Introduction to Economics                                                  Lesson  12 / 06



Popular refrains of recent times have been that “Western Civilization is supreme” or that “Western Civilization is under attack” or that “Western Civilization is in decline”.  Implicit in such refrains is that there exists a civilization called Western Civilization.  Accepting that this is so, what then is the role or effect of economics, if any, in and on Western Civilization.


What is a Civilization?

The word civilization is capable of many interpretations or definitions.  Perhaps the most widely accepted interpretation or definition is suggested by the etymology of the word itself.  It comes from the Latin ‘civis’ meaning a citizen or resident of a city.  Tribes, races or peoples might form a society or have a distinctive culture but until they possess a city or cities they do not form or have a civilization.  One does not, for example, speak of a Bushman or Aborigine civilization.


Cities having been created, thereafter, principally as a consequence thereof and arising therefrom, the society and culture of a tribe, race or people progresses and develops.  This occurs in areas such as law, government, the arts, science and technology, production, trade or other human activity.  It is this connotation of growth and development, somewhat akin to a living organism, which is also an element of civilization.  A civilization that ceases to grow and develop dies.


A civilization then is a society or group of people of common ethnicity or culture, possessed of an urban environment, and which produces social and cultural development. 


Political scientist Samuel Huntington, a professor at Harvard University, published an influential book in 1996, expanding on an earlier seminal article relating to the ‘clash if civilizations’ [which thesis need not concern us].  In it, he identified 7, and perhaps 9, major, current civilizations; Western, Sinic, Japanese, Hindu, Islamic, Orthodox, Latin American and, possibly, Buddhist and African.


Western Civilization

The term, Western Civilization, originally referred to the societies and culture of western and central Europe.  It was based on a racial Caucasian commonality and Graeco-Roman and Judeo-Christian cultural and religious origins.  Today the term is used to embrace a wider geographic area but the precise applicability of the term is often a matter of debate.  It is generally held, for instance, to include the USA and Canada, although there are those who would say that there is now a separate North American civilization.  Similarly, Latin America is also generally included, but there again are those who argue that it forms a separate discrete civilization.  Australia and New Zealand are considered to be a part, as are sometimes eastern Europe, Cyprus and Israel, and even South Africa and Turkey.


Since we have defined a civilization as a group of people, the society and culture of which is continually evolving and growing, the distinctive features of a civilization can be difficult to determine and are often matters of considerable debate. Western Civilization has exhibited over the centuries considerable significant changes in its social structures and customs, its art, music and literature, its religion and ethical values and its science and technology.  Slavery and feudalism have come and gone, the status and role of women in society has undergone significant change as has the concept of marriage, Christianity has split into Catholics and Protestants, democracy has replaced absolute monarchy, science and technology have been revolutionised and the attitude towards bankers, businessmen, industrialists and traders has changed significantly.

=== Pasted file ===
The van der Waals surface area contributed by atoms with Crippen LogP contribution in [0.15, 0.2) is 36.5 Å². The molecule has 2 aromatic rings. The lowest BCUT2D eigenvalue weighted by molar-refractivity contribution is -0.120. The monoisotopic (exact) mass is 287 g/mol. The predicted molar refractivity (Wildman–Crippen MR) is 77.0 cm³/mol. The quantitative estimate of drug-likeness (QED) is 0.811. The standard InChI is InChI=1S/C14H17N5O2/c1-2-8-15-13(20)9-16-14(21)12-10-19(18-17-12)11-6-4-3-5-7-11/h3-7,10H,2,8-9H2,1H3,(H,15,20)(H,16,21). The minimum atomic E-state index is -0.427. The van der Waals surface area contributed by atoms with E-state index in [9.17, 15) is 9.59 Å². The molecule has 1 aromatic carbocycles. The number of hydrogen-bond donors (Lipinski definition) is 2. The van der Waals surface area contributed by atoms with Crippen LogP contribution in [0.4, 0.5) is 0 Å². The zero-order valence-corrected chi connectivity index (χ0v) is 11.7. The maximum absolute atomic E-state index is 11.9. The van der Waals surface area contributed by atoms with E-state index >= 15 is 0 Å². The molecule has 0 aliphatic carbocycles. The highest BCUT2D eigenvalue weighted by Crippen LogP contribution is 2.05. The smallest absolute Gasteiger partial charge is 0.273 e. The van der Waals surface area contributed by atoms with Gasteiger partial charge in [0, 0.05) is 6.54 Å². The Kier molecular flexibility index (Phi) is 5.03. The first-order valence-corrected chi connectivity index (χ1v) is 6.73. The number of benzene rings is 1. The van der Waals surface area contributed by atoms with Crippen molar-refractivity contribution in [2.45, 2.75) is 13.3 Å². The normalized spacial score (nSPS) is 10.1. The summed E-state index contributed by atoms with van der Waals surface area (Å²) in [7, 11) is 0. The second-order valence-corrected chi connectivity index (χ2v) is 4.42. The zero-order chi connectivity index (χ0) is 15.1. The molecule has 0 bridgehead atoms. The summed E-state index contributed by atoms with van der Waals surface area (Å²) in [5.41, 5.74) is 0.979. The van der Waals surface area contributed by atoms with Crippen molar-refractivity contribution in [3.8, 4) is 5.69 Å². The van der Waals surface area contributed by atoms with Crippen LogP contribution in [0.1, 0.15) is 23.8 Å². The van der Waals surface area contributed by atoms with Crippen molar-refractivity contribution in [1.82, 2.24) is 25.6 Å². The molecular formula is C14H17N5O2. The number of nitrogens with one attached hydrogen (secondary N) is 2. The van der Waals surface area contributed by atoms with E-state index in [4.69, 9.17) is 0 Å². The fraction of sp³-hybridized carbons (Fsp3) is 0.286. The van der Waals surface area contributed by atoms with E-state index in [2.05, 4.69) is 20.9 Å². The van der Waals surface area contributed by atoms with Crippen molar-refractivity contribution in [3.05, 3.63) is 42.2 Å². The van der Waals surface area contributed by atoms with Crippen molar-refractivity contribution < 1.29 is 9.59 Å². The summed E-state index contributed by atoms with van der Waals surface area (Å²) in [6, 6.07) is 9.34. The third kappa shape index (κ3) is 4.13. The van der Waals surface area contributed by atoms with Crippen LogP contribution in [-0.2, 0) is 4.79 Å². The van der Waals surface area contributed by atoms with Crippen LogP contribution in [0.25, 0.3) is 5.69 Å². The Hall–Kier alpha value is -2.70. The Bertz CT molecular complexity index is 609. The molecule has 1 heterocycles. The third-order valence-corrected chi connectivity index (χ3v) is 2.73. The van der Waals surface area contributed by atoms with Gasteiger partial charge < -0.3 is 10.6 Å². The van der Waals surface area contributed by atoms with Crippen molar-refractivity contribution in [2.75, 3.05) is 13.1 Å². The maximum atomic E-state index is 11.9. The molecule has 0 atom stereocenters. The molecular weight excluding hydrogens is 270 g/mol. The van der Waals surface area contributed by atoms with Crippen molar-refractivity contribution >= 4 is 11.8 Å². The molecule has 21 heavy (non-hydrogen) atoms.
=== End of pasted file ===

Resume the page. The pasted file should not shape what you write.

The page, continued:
What then, if any, are the fundamental characteristics of Western Civilization.  Needless to say these are matters of considerable debate.  Nevertheless it is possible to distinguish a number of generally accepted fundamental characteristics, some of which are as follows;

·    The primacy of individual freedom and rights

·    A belief in the role and rule of law

·    The embracing of reason and scientific method and the pursuit of knowledge

·    A willingness to explore and combat nature rather than accept and submit to it.

·    A view that life is to be enjoyed and for as long as possible, and can be enhanced by material possessions, increased consumption and external stimuli rather than an emphasis on inner peace and the after-life.     

·    An economic system that provides for and is consistent with the above fundamental characteristics.


Economic Aspects

Cities, which were dependent on the production of sufficient food to enable a surplus to be traded, were both a manifestation and a cause of an ever-increasing cooperation and division of labour [or speciaization].  This, in turn, resulted in greatly increased production of goods and services, which were then available for trade.


Money was traditionally first coined in Lydia, a part of modern Turkey, but its use was taken up and developed by the Greeks.   As a medium of exchange, it played a fundamental role in the increase in trade.  Its role in allowing the setting of prices also enabled economic calculation to occur, which lead to increased efficiency and to the creation and accumulation of wealth.


Arguably, what eventually distinguished Western Civilization, and transformed science and technology from the interest and pursuit of a few geniuses such as Archimedes and da Vinci to the driving force of production, invention and rising widespread material living standards that it became, was the free market [or capitalist] economic system which prevailed, and which enabled the increased wealth to be harnessed to achieve such desired ends.  



                                                   David Sharp

                                                        10 October 2006






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